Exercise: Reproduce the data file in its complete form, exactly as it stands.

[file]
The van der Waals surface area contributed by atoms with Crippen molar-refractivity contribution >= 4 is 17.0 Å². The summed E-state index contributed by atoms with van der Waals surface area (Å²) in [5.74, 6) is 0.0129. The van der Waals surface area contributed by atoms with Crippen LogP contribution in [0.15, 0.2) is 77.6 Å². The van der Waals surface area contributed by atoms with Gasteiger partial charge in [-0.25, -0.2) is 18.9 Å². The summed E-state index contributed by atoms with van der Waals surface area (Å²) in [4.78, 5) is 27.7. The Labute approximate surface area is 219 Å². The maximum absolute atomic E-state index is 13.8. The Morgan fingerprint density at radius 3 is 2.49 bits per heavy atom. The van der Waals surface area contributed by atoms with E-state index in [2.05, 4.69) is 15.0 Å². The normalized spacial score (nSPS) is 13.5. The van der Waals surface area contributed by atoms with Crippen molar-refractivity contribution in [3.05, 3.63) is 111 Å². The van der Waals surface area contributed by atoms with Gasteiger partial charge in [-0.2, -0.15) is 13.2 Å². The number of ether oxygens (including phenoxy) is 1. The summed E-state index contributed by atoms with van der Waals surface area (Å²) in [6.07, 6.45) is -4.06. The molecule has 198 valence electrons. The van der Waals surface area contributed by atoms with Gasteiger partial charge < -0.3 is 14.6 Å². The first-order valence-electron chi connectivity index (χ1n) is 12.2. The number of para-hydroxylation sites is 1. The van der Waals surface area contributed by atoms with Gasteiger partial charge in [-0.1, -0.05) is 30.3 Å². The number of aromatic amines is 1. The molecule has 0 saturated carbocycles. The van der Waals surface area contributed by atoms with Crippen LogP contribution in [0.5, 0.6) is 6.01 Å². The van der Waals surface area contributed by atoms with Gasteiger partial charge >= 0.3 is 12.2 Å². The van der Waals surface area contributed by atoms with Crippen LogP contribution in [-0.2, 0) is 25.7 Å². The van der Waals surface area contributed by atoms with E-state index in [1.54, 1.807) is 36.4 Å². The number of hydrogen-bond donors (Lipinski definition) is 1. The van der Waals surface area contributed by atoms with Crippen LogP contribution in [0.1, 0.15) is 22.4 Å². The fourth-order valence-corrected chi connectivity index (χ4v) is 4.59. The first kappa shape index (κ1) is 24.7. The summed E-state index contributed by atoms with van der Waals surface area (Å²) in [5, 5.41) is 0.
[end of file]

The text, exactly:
The van der Waals surface area contributed by atoms with Crippen molar-refractivity contribution >= 4 is 17.0 Å². The summed E-state index contributed by atoms with van der Waals surface area (Å²) in [5.74, 6) is 0.0129. The van der Waals surface area contributed by atoms with Crippen LogP contribution in [0.15, 0.2) is 77.6 Å². The van der Waals surface area contributed by atoms with Gasteiger partial charge in [-0.25, -0.2) is 18.9 Å². The summed E-state index contributed by atoms with van der Waals surface area (Å²) in [4.78, 5) is 27.7. The Labute approximate surface area is 219 Å². The maximum absolute atomic E-state index is 13.8. The Morgan fingerprint density at radius 3 is 2.49 bits per heavy atom. The van der Waals surface area contributed by atoms with E-state index in [2.05, 4.69) is 15.0 Å². The normalized spacial score (nSPS) is 13.5. The van der Waals surface area contributed by atoms with Crippen molar-refractivity contribution in [3.05, 3.63) is 111 Å². The van der Waals surface area contributed by atoms with Gasteiger partial charge in [-0.2, -0.15) is 13.2 Å². The number of ether oxygens (including phenoxy) is 1. The summed E-state index contributed by atoms with van der Waals surface area (Å²) in [6.07, 6.45) is -4.06. The molecule has 198 valence electrons. The van der Waals surface area contributed by atoms with Gasteiger partial charge < -0.3 is 14.6 Å². The first-order valence-electron chi connectivity index (χ1n) is 12.2. The number of para-hydroxylation sites is 1. The van der Waals surface area contributed by atoms with Gasteiger partial charge in [-0.1, -0.05) is 30.3 Å². The number of aromatic amines is 1. The molecule has 0 saturated carbocycles. The van der Waals surface area contributed by atoms with Crippen LogP contribution in [0.5, 0.6) is 6.01 Å². The van der Waals surface area contributed by atoms with Gasteiger partial charge >= 0.3 is 12.2 Å². The van der Waals surface area contributed by atoms with Crippen LogP contribution in [-0.2, 0) is 25.7 Å². The van der Waals surface area contributed by atoms with E-state index in [1.54, 1.807) is 36.4 Å². The number of hydrogen-bond donors (Lipinski definition) is 1. The van der Waals surface area contributed by atoms with Crippen LogP contribution in [0.1, 0.15) is 22.4 Å². The fourth-order valence-corrected chi connectivity index (χ4v) is 4.59. The first kappa shape index (κ1) is 24.7. The summed E-state index contributed by atoms with van der Waals surface area (Å²) in [5, 5.41) is 0.